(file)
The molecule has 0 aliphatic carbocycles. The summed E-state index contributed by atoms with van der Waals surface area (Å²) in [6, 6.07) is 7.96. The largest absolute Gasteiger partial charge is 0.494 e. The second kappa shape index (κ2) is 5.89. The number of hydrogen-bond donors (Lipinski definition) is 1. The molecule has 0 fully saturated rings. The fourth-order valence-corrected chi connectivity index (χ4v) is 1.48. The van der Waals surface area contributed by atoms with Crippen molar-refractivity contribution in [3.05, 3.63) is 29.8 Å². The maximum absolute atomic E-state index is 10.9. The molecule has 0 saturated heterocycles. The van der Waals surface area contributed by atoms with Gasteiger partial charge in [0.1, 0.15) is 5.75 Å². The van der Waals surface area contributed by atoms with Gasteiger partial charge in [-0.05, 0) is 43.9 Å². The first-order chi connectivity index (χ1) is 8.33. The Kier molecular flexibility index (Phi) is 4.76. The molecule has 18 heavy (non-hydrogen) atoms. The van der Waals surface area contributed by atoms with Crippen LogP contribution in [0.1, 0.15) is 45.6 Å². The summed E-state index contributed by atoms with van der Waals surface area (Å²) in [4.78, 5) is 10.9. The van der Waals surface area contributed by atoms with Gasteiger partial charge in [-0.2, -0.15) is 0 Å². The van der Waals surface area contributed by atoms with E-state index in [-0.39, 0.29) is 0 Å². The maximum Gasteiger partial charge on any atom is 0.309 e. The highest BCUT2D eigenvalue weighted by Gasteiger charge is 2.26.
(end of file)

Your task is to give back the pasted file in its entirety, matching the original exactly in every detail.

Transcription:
The molecule has 0 aliphatic carbocycles. The summed E-state index contributed by atoms with van der Waals surface area (Å²) in [6, 6.07) is 7.96. The largest absolute Gasteiger partial charge is 0.494 e. The second kappa shape index (κ2) is 5.89. The number of hydrogen-bond donors (Lipinski definition) is 1. The molecule has 0 fully saturated rings. The fourth-order valence-corrected chi connectivity index (χ4v) is 1.48. The van der Waals surface area contributed by atoms with Crippen molar-refractivity contribution in [3.05, 3.63) is 29.8 Å². The maximum absolute atomic E-state index is 10.9. The molecule has 0 saturated heterocycles. The van der Waals surface area contributed by atoms with Gasteiger partial charge in [0.1, 0.15) is 5.75 Å². The van der Waals surface area contributed by atoms with Gasteiger partial charge in [-0.05, 0) is 43.9 Å². The first-order chi connectivity index (χ1) is 8.33. The Kier molecular flexibility index (Phi) is 4.76. The molecule has 18 heavy (non-hydrogen) atoms. The van der Waals surface area contributed by atoms with Crippen LogP contribution in [0.1, 0.15) is 45.6 Å². The summed E-state index contributed by atoms with van der Waals surface area (Å²) in [4.78, 5) is 10.9. The van der Waals surface area contributed by atoms with Gasteiger partial charge in [-0.2, -0.15) is 0 Å². The van der Waals surface area contributed by atoms with E-state index in [-0.39, 0.29) is 0 Å². The maximum Gasteiger partial charge on any atom is 0.309 e. The highest BCUT2D eigenvalue weighted by Gasteiger charge is 2.26.